Current flowing in the secondary has the effect of reducing the inductive part of the primaries impedance to allow current to flow in the primary. The reduction in impedance is such that the amount of energy in the primary is equal (in theory ) to the energy taken from the secondary.

The transformer action starts to fail when the resistive component becomes significant compared to the inductive component. The transformer itself fails when the inductive component is close to zero and the current in the primary is limited by the resistance of the winding invariably leading to a burnt out winding if there is no protective fuse.
 
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the impedance of the primary limits the amount of power the primary can take, so any further draw by the secondary will not result in any more power being drawn.
Indeed, what I forgot to mention and what Mr Tinker rightly points out is that the transformer will not output the rated kVA value at a reduced voltage, as there will be an increased current on the primary. Think about P=I²R.

P=I²R . Isnt that for resistive circuits ? I did my theory a LONG time ago LOL.

And for some bedtime reading :-

http://www.maintenanceresources.com/bookstore/electrical/jppdf.pdf

That should put anyone to sleep....
 
T

tonyelectric

Sadly the transformers are no longer made, there was a 230V version, the transformer has an extended top coil insulation piece that supports a bakelite block containing the switch mechanism and input/output fuses and fixings for the top cover of the aluminium housing which itself contains the rocker switch contact springs and rocker, it would be a very major task to fit any transformer other than the one made for the unit. Eaton discontinued the design only a few years back.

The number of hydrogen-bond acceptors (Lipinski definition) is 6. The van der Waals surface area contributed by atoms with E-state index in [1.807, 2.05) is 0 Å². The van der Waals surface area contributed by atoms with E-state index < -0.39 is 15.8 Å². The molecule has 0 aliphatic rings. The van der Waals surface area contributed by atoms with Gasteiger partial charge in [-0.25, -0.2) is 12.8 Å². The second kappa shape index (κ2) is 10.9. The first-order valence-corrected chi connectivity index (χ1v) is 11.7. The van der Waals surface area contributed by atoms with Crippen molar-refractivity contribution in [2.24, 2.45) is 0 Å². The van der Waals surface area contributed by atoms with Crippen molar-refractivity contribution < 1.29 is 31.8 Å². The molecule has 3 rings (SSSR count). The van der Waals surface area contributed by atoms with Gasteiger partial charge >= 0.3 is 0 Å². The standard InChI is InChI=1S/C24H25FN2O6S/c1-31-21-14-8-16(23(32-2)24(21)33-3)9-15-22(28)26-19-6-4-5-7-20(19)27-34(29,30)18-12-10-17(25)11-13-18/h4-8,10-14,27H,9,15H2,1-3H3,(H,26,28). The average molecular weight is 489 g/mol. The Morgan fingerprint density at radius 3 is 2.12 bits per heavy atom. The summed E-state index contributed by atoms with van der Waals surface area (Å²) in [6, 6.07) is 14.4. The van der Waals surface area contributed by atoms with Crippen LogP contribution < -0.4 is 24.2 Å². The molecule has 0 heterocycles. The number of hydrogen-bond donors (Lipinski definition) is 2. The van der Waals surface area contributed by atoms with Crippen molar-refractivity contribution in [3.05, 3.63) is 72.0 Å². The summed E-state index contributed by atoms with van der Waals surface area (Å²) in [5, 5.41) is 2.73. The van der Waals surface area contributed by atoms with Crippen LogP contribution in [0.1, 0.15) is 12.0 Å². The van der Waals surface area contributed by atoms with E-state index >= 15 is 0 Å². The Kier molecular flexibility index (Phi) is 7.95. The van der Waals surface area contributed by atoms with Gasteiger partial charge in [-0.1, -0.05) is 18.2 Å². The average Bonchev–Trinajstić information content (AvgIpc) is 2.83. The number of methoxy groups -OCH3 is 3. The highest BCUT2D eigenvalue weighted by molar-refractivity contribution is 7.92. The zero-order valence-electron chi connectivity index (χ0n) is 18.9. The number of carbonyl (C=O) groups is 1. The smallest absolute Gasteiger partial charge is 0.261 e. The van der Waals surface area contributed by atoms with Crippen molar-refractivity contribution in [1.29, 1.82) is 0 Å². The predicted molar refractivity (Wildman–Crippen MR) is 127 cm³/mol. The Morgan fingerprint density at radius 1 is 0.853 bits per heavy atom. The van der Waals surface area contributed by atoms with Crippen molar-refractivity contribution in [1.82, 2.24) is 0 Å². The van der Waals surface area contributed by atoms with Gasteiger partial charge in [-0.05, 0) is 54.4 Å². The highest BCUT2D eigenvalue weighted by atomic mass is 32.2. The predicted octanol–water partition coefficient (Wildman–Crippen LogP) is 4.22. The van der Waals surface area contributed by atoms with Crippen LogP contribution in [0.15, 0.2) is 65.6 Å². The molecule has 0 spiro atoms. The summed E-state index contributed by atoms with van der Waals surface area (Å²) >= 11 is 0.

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the work light is quite nice and I have about 40 12V 60W bulbs kicking around from the days of centralised emergency lighting :)
And the reason you can't get any old 12V transformer of suitable rating, mount it somewhere appropriate (band saws being fairly static bits of kit, you hope) and run a cable to the light is..... :confused:
 
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I can remember in Uni we had to calculate the number of turns required and voltage did come into this calculation as did the type of core used. Not got books to hand as can't say exactly what changed but it did change so there could be excess losses and of course that means transformer gets hotter than it should. It's not just a ratio.

I know it will work but you would need to de-rate it so it will not overheat.
 
T

tonyelectric

Yes and no is the answer, yes it delivers 13.9V on the 24V output but the efficiency is reduced as suggested so it only lights the 60W bulb to half power and gets hot quickly, so I went for a plan B. I could not remove the transformer as the switch is integral to its insulation and the box cover fixes to the transformer which in turn supports the lamp, however I found a suitably small 60W rated SELV transformer that would fit above the original in the box, re-wired the switch to the SELV and lamp to the output, job done.

Thanks for all the posts guys :D